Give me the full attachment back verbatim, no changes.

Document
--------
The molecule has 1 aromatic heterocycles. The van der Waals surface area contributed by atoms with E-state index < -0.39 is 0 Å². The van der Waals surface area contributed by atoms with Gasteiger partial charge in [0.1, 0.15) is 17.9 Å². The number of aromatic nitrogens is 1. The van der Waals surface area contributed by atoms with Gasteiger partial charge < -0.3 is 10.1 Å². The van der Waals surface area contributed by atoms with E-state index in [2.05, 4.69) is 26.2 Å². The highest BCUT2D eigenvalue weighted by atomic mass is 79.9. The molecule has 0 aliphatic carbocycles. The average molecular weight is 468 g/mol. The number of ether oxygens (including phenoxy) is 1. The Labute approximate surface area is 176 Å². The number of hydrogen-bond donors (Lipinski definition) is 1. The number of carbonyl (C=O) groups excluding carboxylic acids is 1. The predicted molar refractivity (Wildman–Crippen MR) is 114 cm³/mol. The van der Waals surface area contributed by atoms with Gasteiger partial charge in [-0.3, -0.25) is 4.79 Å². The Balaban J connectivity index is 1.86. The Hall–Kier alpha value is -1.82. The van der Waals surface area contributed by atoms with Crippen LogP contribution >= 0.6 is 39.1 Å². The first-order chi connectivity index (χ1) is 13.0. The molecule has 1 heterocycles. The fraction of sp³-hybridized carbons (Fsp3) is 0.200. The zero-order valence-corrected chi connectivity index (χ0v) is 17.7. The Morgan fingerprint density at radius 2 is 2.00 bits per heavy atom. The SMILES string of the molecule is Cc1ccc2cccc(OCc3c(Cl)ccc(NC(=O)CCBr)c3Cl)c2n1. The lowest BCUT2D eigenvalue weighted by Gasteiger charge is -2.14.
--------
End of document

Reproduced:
The molecule has 1 aromatic heterocycles. The van der Waals surface area contributed by atoms with E-state index < -0.39 is 0 Å². The van der Waals surface area contributed by atoms with Gasteiger partial charge in [0.1, 0.15) is 17.9 Å². The number of aromatic nitrogens is 1. The van der Waals surface area contributed by atoms with Gasteiger partial charge < -0.3 is 10.1 Å². The van der Waals surface area contributed by atoms with E-state index in [2.05, 4.69) is 26.2 Å². The highest BCUT2D eigenvalue weighted by atomic mass is 79.9. The molecule has 0 aliphatic carbocycles. The average molecular weight is 468 g/mol. The number of ether oxygens (including phenoxy) is 1. The Labute approximate surface area is 176 Å². The number of hydrogen-bond donors (Lipinski definition) is 1. The number of carbonyl (C=O) groups excluding carboxylic acids is 1. The predicted molar refractivity (Wildman–Crippen MR) is 114 cm³/mol. The van der Waals surface area contributed by atoms with Gasteiger partial charge in [-0.3, -0.25) is 4.79 Å². The Balaban J connectivity index is 1.86. The Hall–Kier alpha value is -1.82. The van der Waals surface area contributed by atoms with Crippen LogP contribution >= 0.6 is 39.1 Å². The first-order chi connectivity index (χ1) is 13.0. The molecule has 1 heterocycles. The fraction of sp³-hybridized carbons (Fsp3) is 0.200. The zero-order valence-corrected chi connectivity index (χ0v) is 17.7. The Morgan fingerprint density at radius 2 is 2.00 bits per heavy atom. The SMILES string of the molecule is Cc1ccc2cccc(OCc3c(Cl)ccc(NC(=O)CCBr)c3Cl)c2n1. The lowest BCUT2D eigenvalue weighted by Gasteiger charge is -2.14.